Part 1

by David Sisler

The Dallas Morning News featured three articles last week about two very different Christian churches, each called Presbyterian: the 300,000 member Presbyterian Church in America and the 2.5 million member Presbyterian Church (USA). I have selected portions of the pieces, all by Susan Hogan/Albach, for this personal commentary. Ms. Hogan/Albach's words are italicized (the only changes I have made are to insert proper nouns for clarity's sake where pronouns where originally used).

The PCA and the Presbyterian Church (USA) could not be more different. The bigger church is considered "liberal" because it ordains women as pastors and fights over whether to ordain homosexuals. The smaller church is considered "conservative" because ordaining women or homosexuals isn't on the radar.

The PCA also believes that the Bible is the inspired and inerrant Word of God, the only infallible rule of faith and practice.

At one time in their not-too-distant past, the Presbyterian Church (USA) also believed that the Bible was the inspired and inerrant Word of God, the only infallible rule of faith and practice. When the presbyters departed from that anchor, they began the drift, which has, to continue the metaphor, shipwrecked their denomination on the shifting sands of liberalism, and threatens to drown the spiritual life of all who dare to stay onboard.

For the PCA, the issue which they debate seems innocuous enough.

What these Presbyterians are wrestling with is the meaning of words found in the Westminster Confession of Faith, the chief doctrinal standard of their church. In Chapter 4 of the Confession it says: "It pleased God the Father, Son and Holy Ghost ... in the beginning to create ... the world ... in the space of six days; and all was very good."

At issue is what the authors of the 17th-century document meant by "in the space of six days."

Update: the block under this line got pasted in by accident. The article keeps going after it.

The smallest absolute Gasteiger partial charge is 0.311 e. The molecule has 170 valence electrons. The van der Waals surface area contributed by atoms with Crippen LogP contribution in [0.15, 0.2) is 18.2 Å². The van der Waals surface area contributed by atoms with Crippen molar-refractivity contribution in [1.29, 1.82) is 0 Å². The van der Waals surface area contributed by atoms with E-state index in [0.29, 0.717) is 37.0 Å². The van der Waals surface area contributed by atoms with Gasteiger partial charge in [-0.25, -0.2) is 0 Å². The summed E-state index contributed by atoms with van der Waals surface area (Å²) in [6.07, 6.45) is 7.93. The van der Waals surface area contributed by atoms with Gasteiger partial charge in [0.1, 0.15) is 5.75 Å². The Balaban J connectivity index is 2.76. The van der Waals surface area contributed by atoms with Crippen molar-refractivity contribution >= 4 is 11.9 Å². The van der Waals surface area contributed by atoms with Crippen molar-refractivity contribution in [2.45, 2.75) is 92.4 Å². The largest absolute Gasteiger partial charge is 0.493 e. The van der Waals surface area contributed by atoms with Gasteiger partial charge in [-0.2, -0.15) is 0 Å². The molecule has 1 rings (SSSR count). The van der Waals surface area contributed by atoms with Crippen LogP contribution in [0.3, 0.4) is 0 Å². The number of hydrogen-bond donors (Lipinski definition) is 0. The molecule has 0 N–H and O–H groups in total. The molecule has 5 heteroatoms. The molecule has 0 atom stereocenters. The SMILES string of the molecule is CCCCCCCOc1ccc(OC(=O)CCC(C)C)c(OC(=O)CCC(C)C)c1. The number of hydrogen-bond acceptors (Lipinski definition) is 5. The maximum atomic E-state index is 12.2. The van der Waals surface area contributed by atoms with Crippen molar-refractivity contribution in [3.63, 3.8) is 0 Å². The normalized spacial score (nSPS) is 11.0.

The first chapter in the Bible says that God created the world in six days. The Rev. Dale Smith says that means six 24-hour days.

It seems on the surface that little is threatened whichever view prevails. Did God use six time periods of 24 hours in which to create the universe, or did he create the universe during six distinct, but undefined, periods of time?

The Hebrew word for "day" according to Strong's Concordance can mean either a literal period of time from "one sunset to the next," or in a figurative sense in which "a space of time is defined by an associated term." Good enough. In each of the six days (or six time periods) of creation, as told in Genesis, the space of time is defined by the words "and the morning and the evening were the first (second, third, etc.) day." The words for evening and morning are unarguably clear: "evening" means "dusk" and "morning" means "dawn." You have one of each in every 24 hour period.

The Rev. Joseph Ryan says it's not that cut and dry. He appeals to substantial and credible historical arguments that the authors of the Confession did not mean that creation necessarily happened in six 24-hour days.

But the issue is ultimately not the Westminister Confession, which, powerful document that it may be, is only man's word. The issue is whether or not the Bible is God's Word and therefore is to be interpreted and followed as the infallible, inerrant, and unchanging declaration of the Lord God Almighty.

"The integrity of the Holy Scripture is at stake," Pastor Smith said. "Some people are wanting to reinterpret Scripture in order to conform with modern scientific theories."

Smith is correct. When you begin to make the Bible conform to anything other than its own divinely inspired statements, you very definitely begin the destruction of its integrity. This year's debate should not come as a surprise, because during last year's General Assembly the PCA accepted a study which said there were four acceptable interpretations of how God created the world. "Little foxes," Solomon wrote, "ruin the vineyards."

If little foxes ruin the vineyards, what will happen when the foxes become fullgrown?

The answer begins in this space tomorrow.


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